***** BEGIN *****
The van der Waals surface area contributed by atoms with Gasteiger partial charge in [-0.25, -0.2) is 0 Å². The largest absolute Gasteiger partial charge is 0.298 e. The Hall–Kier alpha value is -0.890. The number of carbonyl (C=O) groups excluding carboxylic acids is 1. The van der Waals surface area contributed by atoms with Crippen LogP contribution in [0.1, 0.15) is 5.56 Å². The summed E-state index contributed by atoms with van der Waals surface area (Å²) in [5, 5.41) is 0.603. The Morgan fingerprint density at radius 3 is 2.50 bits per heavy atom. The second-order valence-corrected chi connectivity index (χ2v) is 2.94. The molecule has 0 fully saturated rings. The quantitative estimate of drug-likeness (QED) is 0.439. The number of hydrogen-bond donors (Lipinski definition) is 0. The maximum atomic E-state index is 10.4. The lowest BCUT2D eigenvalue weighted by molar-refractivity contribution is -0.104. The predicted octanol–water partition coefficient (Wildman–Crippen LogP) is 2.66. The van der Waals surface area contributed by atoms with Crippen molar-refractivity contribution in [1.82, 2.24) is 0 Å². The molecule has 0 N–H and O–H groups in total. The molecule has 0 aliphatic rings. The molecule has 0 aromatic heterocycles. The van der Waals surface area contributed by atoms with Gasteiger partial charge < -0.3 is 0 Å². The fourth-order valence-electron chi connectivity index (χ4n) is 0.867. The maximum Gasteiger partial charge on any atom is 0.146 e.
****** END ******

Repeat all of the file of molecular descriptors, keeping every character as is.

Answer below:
The van der Waals surface area contributed by atoms with Gasteiger partial charge in [-0.25, -0.2) is 0 Å². The largest absolute Gasteiger partial charge is 0.298 e. The Hall–Kier alpha value is -0.890. The number of carbonyl (C=O) groups excluding carboxylic acids is 1. The van der Waals surface area contributed by atoms with Crippen LogP contribution in [0.1, 0.15) is 5.56 Å². The summed E-state index contributed by atoms with van der Waals surface area (Å²) in [5, 5.41) is 0.603. The Morgan fingerprint density at radius 3 is 2.50 bits per heavy atom. The second-order valence-corrected chi connectivity index (χ2v) is 2.94. The molecule has 0 fully saturated rings. The quantitative estimate of drug-likeness (QED) is 0.439. The number of hydrogen-bond donors (Lipinski definition) is 0. The maximum atomic E-state index is 10.4. The lowest BCUT2D eigenvalue weighted by molar-refractivity contribution is -0.104. The predicted octanol–water partition coefficient (Wildman–Crippen LogP) is 2.66. The van der Waals surface area contributed by atoms with Crippen molar-refractivity contribution in [1.82, 2.24) is 0 Å². The molecule has 0 N–H and O–H groups in total. The molecule has 0 aliphatic rings. The molecule has 0 aromatic heterocycles. The van der Waals surface area contributed by atoms with Gasteiger partial charge < -0.3 is 0 Å². The fourth-order valence-electron chi connectivity index (χ4n) is 0.867. The maximum Gasteiger partial charge on any atom is 0.146 e.